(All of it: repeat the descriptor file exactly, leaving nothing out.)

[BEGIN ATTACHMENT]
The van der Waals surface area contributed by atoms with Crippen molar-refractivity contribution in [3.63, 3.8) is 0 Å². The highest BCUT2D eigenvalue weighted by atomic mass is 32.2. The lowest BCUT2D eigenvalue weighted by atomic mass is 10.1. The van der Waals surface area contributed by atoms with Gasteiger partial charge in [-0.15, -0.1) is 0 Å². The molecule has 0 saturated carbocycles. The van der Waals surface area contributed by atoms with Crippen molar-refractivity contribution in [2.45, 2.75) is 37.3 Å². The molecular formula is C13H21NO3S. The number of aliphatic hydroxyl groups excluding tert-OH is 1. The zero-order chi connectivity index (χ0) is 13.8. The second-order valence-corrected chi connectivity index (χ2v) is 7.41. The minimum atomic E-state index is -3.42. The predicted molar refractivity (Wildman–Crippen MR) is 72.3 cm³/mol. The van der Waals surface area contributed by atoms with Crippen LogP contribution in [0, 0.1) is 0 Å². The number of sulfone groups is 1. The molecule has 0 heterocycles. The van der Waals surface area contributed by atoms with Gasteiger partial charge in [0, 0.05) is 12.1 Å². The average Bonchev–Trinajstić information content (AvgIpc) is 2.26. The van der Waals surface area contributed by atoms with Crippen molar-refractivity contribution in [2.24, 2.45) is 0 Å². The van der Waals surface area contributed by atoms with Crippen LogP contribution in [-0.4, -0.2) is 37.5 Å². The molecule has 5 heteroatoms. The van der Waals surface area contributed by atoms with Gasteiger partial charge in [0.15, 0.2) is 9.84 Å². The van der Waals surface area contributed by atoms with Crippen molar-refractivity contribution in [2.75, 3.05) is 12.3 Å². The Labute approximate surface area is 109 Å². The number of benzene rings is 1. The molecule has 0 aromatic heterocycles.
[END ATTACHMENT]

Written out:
The van der Waals surface area contributed by atoms with Crippen molar-refractivity contribution in [3.63, 3.8) is 0 Å². The highest BCUT2D eigenvalue weighted by atomic mass is 32.2. The lowest BCUT2D eigenvalue weighted by atomic mass is 10.1. The van der Waals surface area contributed by atoms with Gasteiger partial charge in [-0.15, -0.1) is 0 Å². The molecule has 0 saturated carbocycles. The van der Waals surface area contributed by atoms with Crippen molar-refractivity contribution in [2.45, 2.75) is 37.3 Å². The molecular formula is C13H21NO3S. The number of aliphatic hydroxyl groups excluding tert-OH is 1. The zero-order chi connectivity index (χ0) is 13.8. The second-order valence-corrected chi connectivity index (χ2v) is 7.41. The minimum atomic E-state index is -3.42. The predicted molar refractivity (Wildman–Crippen MR) is 72.3 cm³/mol. The van der Waals surface area contributed by atoms with Crippen LogP contribution in [0, 0.1) is 0 Å². The number of sulfone groups is 1. The molecule has 0 heterocycles. The van der Waals surface area contributed by atoms with Gasteiger partial charge in [0, 0.05) is 12.1 Å². The average Bonchev–Trinajstić information content (AvgIpc) is 2.26. The van der Waals surface area contributed by atoms with Crippen molar-refractivity contribution in [2.24, 2.45) is 0 Å². The van der Waals surface area contributed by atoms with Crippen LogP contribution in [-0.4, -0.2) is 37.5 Å². The molecule has 5 heteroatoms. The van der Waals surface area contributed by atoms with Gasteiger partial charge in [0.15, 0.2) is 9.84 Å². The van der Waals surface area contributed by atoms with Crippen molar-refractivity contribution in [2.75, 3.05) is 12.3 Å². The Labute approximate surface area is 109 Å². The number of benzene rings is 1. The molecule has 0 aromatic heterocycles.